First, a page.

Monday, August 4, 2008

Opening the Debate

To reiterate (for those of you reading from the top down) this is a continuation of debate started on The American Spectator online. See previous post for outline and links and how to contribute to the debate.
This posting will depart from my usual theme of avoid contrast between Liberal and Conservative ideals as well as focusing on a single issue to provide illustration of the general ideas.

Mike, I must refute your assertion that I do not answer my rhetorical question of how to choose between the immorality of abortion and the immorality of using police power to force our ideals onto another. I clearly state in my original posting that we must legally allow the practice while we teach against it from a moral stance. Yes, this is 'my' suggestion, arrived at through the trying to chart a moral course through two positions I find equally abhorrent.
Tell me, Mike, would you stand before a 16-year-old rape victim, gun in hand, and demand that she not abort the child that is the result? Would you demand, on pain of violence, that she allow the child to come to term, even if she in turn gives the child up for adoption? I apologize for the use of such a crass argument, but it cuts directly to the center of my point. I know that I could not take such an action, and I have my doubts that you would. Would you instead turn such an action over to the state? We must remember that the power of the State is the power to utilize violence to achieve its ends. Behind every law is the implicit threat of violence. It is this understanding that separates the Libertarian from the Conservative. I have no doubt, Mike that you, like me, when faced with this hypothetical young rape victim that you would use every moral and reasoned argument you could find to convince her to bring the child to term, even if only to give to adoption. We can both realize that we should not take vengeance on the unborn for the actions of the immoral father. It is the understanding of this situation which makes me say we must allow the practice. This is not an argument to allow abortion for just rape victims, this is instead to help illustrate that we cannot know the whole of a situation, and therefore we cannot make blanket laws.
Please realize, Mike, the central argument of Libertarianism. It is not that societal rules be abandoned, we leave that to Liberals. We advocate that you cannot legislate morality, which is a very different stance. Because of the implicit threat of violence behind every law, we must be very careful in every law that we pass. We must ensure that the law itself is moral, not in the sense of personal morality, but in the sense of political morality. And here is where the argument of forcing your view point onto others comes into play. Once you realize and understand the power of the state is the power to police, the utilization of violence, then you must realize that some laws cannot be allowed because they are, in effect, the utilization of violence to force your ideas onto another. You may disagree with my reasoning, but I hope you can at least understand how I come to think this way.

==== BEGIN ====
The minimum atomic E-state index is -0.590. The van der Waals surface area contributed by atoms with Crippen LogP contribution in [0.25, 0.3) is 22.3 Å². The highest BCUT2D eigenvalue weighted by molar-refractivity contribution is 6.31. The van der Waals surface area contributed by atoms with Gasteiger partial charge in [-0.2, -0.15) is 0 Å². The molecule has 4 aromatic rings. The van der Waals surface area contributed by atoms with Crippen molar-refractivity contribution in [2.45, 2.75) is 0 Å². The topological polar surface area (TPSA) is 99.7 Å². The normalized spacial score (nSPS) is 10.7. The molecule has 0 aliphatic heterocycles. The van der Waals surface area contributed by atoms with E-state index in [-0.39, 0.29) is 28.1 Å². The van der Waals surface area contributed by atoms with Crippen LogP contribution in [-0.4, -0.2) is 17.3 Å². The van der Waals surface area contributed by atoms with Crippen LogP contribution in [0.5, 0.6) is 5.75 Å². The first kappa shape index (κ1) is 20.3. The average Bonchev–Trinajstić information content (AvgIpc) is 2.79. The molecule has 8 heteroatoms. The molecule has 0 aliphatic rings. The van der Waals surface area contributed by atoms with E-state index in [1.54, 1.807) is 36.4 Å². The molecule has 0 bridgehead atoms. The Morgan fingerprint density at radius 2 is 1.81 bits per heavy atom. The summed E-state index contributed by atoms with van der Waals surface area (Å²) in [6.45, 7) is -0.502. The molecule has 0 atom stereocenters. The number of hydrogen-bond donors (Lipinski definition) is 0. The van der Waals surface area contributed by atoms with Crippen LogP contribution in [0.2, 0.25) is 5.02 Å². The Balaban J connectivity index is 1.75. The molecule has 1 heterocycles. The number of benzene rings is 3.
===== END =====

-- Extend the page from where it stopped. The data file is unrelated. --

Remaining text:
To return to my example, I have no doubts Mike that you, as I, would stand between the rapist and his victim ready to fight, kill, or die as needed. Our willingness to accept this action as right and just is what makes the laws against rape moral in the political sense. This same argument can be used to justify the laws against murder, theft, fraud, and many others. We cannot give onto the State the power to do things that we will not do as individuals and call ourselves a just society. We trust in the State to provide for a free and just society, and to ensure that our society remains that way we must in turn carefully examine each and every law with the understanding that we are making an implicit threat of violence.
This in turn provides the reason for saying that our country was founded on Libertarian ideals. Our Founding Fathers were men of rare wisdom, and even rarer morality. They understood the power of government, and sought to limit where the government could act. This idea of limiting government is what makes someone a Libertarian. I've said it in many of my writings to the Spectator; we cannot argue against Liberals utilizing government to advance their agenda only to turn around and have Conservatives utilize government to advance their agenda. Instead, we must choose the harder road, the road of longer work and less reward. We must stand together and defend the moral traditions of our forefathers because they are right, because they represent the collective wisdom of thousands of years of human experience. But we must do this through argument and reason, and not through the implicitly violent threats of the State.Please, Mike, understand that many people claim the title of 'Libertarian.' Most of the time, they do so in error and misunderstanding. Often you have a Liberal trying to make himself look better by calling himself Libertarian. But what separates the Libertarian from both the Conservative and the Liberal is that a Libertarian is talking about the role of government, not the role of morality. It can be easy to misconstrue my arguments as a case of moral relativism. They are not. I am not saying that having an abortion, or not, is the same in moral terms. I unequivocally state that having an abortion is immoral. But I also state unequivocally that using violence to stop someone from having an abortion is also immoral. My suggested solution is the result of my reasoning on how we handle a difficult moral quandary. I also would say that this understanding, the practice is immoral but must be allowed in a legal sense, is but the first step to creating a more just society where we can see the rate of abortion start to drop to include only extreme circumstances. Finally, let me close with my thanks to Mike for both your compliment to the reasonability of my previous arguments and giving me so much practice to further hone my arguments and writing skills. And also, Mike, my apologizes. First, for your apparent dislike of Libertarians. I assure you, good sir, that on deeper reflection you may find that we do not disagree as much as you seem to think, but only on methods and means. Also, I make no claim to having a monopoly on reason, even if some Libertarians do. Most of us will argue for the sake of argument because we enjoy the debate, and it is only through constant questioning of our assumptions can we come to understand if they are correct or not. And second, my apologizes for appearing to equate abortion with lying, adultery, and other such actions. I was not trying to argue a moral equivalence, but rather a legal one. It was a poor choice in presentation and misleading. And in true closing, let me just say this: While some Libertarians may give the impression that we think we have a monopoly on reason, some Conservatives give the impression that they think they have a monopoly on morality. Let us both avoid the Liberal's mistake of painting each other with too broad a stroke, eh?